A new experience

Nvidia this week improved its Grid cloud-gaming service by adding support for streams at Full HD 1080 at 60 frames per second (1080p60). While movie services are already streaming content at 1080p (and beyond), Grid becomes the first Internet-based streaming game service to offer 1080p60, which comes by way of yesterday’s Shield Hub beta release. The 720p60 option streaming is still available as well.

To take advantage of 1080p60 streams, you’ll need a fast Internet connection — at least 30Mbps, and Nvidia recommends 50Mbps if there are multiple devices competing for bandwidth on your home network. By comparison, 720p streaming requires around 5-10Mbps of bandwidth.

The reason Nvidia recommends so much more bandwidth at 1080p60 is because it’s processing over twice as many pixels in real-time as 720p. And unlike movie services that might buffer on occasion, the combination of real-time encoding and maintaining a low latency requires some heavy lifting, both at the front end and presumably the backend — Nvidia brought on board two new data centers bringing the total to six, and it wouldn’t surprise us if Nvidia upgraded or added faster graphics cards to Grid.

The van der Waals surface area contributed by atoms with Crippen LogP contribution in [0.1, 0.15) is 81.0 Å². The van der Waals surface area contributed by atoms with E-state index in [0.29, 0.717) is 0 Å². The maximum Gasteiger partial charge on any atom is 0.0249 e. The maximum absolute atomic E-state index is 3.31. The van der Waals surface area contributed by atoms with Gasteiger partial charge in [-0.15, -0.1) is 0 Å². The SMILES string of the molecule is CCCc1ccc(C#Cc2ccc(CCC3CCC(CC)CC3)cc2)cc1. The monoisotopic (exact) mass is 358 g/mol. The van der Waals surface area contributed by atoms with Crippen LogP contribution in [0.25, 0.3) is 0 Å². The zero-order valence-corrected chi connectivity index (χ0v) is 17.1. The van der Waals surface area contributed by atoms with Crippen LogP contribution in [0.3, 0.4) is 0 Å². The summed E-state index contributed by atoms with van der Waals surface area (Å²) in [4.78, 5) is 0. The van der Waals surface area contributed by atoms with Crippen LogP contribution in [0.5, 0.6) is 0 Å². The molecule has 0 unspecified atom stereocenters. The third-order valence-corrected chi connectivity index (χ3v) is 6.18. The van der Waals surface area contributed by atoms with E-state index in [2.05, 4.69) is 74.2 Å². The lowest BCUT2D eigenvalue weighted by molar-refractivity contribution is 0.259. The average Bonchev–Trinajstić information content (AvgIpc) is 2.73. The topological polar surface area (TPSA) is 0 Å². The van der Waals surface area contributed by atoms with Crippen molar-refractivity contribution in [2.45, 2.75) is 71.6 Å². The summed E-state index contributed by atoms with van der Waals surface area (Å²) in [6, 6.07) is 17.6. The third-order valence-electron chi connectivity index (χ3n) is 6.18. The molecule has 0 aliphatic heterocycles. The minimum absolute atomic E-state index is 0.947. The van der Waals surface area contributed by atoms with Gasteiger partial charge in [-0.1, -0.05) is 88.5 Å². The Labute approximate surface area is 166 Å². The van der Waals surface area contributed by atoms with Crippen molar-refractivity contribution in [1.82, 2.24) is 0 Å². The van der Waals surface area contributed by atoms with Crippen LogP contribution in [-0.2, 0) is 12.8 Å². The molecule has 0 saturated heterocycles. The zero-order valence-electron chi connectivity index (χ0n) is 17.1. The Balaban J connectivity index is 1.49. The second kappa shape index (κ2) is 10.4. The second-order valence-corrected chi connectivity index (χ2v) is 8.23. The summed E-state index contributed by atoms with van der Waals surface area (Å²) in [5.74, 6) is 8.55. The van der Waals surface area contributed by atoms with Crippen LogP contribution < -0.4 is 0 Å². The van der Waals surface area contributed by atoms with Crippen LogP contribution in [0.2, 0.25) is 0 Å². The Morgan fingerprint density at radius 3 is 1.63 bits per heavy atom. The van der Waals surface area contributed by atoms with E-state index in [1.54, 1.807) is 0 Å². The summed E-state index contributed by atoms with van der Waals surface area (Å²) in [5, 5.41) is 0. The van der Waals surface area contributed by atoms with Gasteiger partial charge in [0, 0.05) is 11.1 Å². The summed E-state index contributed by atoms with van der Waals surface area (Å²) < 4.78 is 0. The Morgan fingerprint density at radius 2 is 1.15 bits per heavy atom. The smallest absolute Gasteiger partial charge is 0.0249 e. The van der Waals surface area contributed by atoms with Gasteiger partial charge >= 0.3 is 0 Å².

In any event, more than 35 games in the Grid game library support 1080p60, including Batman: Arkham Origins, Devil May Cry 4, and Dirt 3 Complete Edition.

You can join the new Shield hub beta here.

Original Post by Paul Lilly, Reposted Courtesy of Maximum PC – Covering everything from hi-end gaming PCs to tablets, peripherals and home theater rigs, Maximum PC’s print and Web editions stay one step ahead of the fast-changing world of everything computer and computing related. Whether its the latest on building your own desktop system, reviews of the latest laptops and accessories, or roundups of the games and software that make your machine go, Maximum PC brings it to you with news, reviews, and years of expertise. TechnoBuffalo is thrilled to bring you the best of Maximum PC right here on our own pages to keep you immersed in all things digital.